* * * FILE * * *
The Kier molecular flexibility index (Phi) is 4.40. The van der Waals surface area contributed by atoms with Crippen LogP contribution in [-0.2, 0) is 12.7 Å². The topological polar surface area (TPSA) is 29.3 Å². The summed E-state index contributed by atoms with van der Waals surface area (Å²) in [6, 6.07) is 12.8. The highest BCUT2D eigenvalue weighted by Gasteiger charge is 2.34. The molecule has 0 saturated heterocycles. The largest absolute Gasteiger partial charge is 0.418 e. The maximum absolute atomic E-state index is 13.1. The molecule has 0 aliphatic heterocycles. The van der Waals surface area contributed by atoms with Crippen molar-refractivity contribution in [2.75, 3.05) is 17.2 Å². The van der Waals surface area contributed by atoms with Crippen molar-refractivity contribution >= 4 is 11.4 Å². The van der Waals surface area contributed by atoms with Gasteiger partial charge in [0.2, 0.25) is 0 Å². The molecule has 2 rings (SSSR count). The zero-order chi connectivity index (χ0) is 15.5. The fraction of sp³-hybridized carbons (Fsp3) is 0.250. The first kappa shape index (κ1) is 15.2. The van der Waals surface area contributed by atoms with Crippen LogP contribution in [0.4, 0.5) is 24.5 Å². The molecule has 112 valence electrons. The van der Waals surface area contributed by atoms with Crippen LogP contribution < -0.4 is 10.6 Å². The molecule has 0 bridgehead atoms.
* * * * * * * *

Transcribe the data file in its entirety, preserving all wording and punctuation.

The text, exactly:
The Kier molecular flexibility index (Phi) is 4.40. The van der Waals surface area contributed by atoms with Crippen LogP contribution in [-0.2, 0) is 12.7 Å². The topological polar surface area (TPSA) is 29.3 Å². The summed E-state index contributed by atoms with van der Waals surface area (Å²) in [6, 6.07) is 12.8. The highest BCUT2D eigenvalue weighted by Gasteiger charge is 2.34. The molecule has 0 saturated heterocycles. The largest absolute Gasteiger partial charge is 0.418 e. The maximum absolute atomic E-state index is 13.1. The molecule has 0 aliphatic heterocycles. The van der Waals surface area contributed by atoms with Crippen molar-refractivity contribution in [2.75, 3.05) is 17.2 Å². The van der Waals surface area contributed by atoms with Crippen molar-refractivity contribution >= 4 is 11.4 Å². The van der Waals surface area contributed by atoms with Gasteiger partial charge in [0.2, 0.25) is 0 Å². The molecule has 2 rings (SSSR count). The zero-order chi connectivity index (χ0) is 15.5. The fraction of sp³-hybridized carbons (Fsp3) is 0.250. The first kappa shape index (κ1) is 15.2. The van der Waals surface area contributed by atoms with Crippen LogP contribution in [0.4, 0.5) is 24.5 Å². The molecule has 112 valence electrons. The van der Waals surface area contributed by atoms with Crippen LogP contribution < -0.4 is 10.6 Å². The molecule has 0 bridgehead atoms.